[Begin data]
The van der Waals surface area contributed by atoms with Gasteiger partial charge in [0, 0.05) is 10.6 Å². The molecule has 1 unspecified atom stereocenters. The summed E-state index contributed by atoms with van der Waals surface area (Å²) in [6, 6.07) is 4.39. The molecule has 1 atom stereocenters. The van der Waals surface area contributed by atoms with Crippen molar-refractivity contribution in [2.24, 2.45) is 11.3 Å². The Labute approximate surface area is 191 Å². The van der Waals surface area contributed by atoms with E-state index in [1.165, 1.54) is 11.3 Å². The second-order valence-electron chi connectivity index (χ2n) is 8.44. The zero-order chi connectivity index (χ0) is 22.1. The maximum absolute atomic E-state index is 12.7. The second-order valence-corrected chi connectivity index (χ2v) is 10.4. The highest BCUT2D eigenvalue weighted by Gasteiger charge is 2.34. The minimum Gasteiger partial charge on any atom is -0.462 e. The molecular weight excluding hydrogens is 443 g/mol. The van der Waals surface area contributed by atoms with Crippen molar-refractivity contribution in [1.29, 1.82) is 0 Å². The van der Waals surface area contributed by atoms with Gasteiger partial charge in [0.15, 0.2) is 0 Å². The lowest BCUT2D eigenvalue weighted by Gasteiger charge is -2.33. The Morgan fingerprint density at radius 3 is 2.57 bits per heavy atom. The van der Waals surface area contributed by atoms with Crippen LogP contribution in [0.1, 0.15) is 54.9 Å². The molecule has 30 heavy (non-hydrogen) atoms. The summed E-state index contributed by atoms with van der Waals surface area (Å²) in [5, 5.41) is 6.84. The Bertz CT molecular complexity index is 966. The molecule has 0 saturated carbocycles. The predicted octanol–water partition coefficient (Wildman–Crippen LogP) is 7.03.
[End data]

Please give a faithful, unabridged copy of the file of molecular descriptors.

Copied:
The van der Waals surface area contributed by atoms with Gasteiger partial charge in [0, 0.05) is 10.6 Å². The molecule has 1 unspecified atom stereocenters. The summed E-state index contributed by atoms with van der Waals surface area (Å²) in [6, 6.07) is 4.39. The molecule has 1 atom stereocenters. The van der Waals surface area contributed by atoms with Crippen molar-refractivity contribution in [2.24, 2.45) is 11.3 Å². The Labute approximate surface area is 191 Å². The van der Waals surface area contributed by atoms with E-state index in [1.165, 1.54) is 11.3 Å². The second-order valence-electron chi connectivity index (χ2n) is 8.44. The zero-order chi connectivity index (χ0) is 22.1. The maximum absolute atomic E-state index is 12.7. The second-order valence-corrected chi connectivity index (χ2v) is 10.4. The highest BCUT2D eigenvalue weighted by Gasteiger charge is 2.34. The minimum Gasteiger partial charge on any atom is -0.462 e. The molecular weight excluding hydrogens is 443 g/mol. The van der Waals surface area contributed by atoms with Crippen molar-refractivity contribution in [1.29, 1.82) is 0 Å². The van der Waals surface area contributed by atoms with Gasteiger partial charge in [0.15, 0.2) is 0 Å². The lowest BCUT2D eigenvalue weighted by Gasteiger charge is -2.33. The Morgan fingerprint density at radius 3 is 2.57 bits per heavy atom. The van der Waals surface area contributed by atoms with Crippen LogP contribution in [0.1, 0.15) is 54.9 Å². The molecule has 30 heavy (non-hydrogen) atoms. The summed E-state index contributed by atoms with van der Waals surface area (Å²) in [5, 5.41) is 6.84. The Bertz CT molecular complexity index is 966. The molecule has 0 saturated carbocycles. The predicted octanol–water partition coefficient (Wildman–Crippen LogP) is 7.03.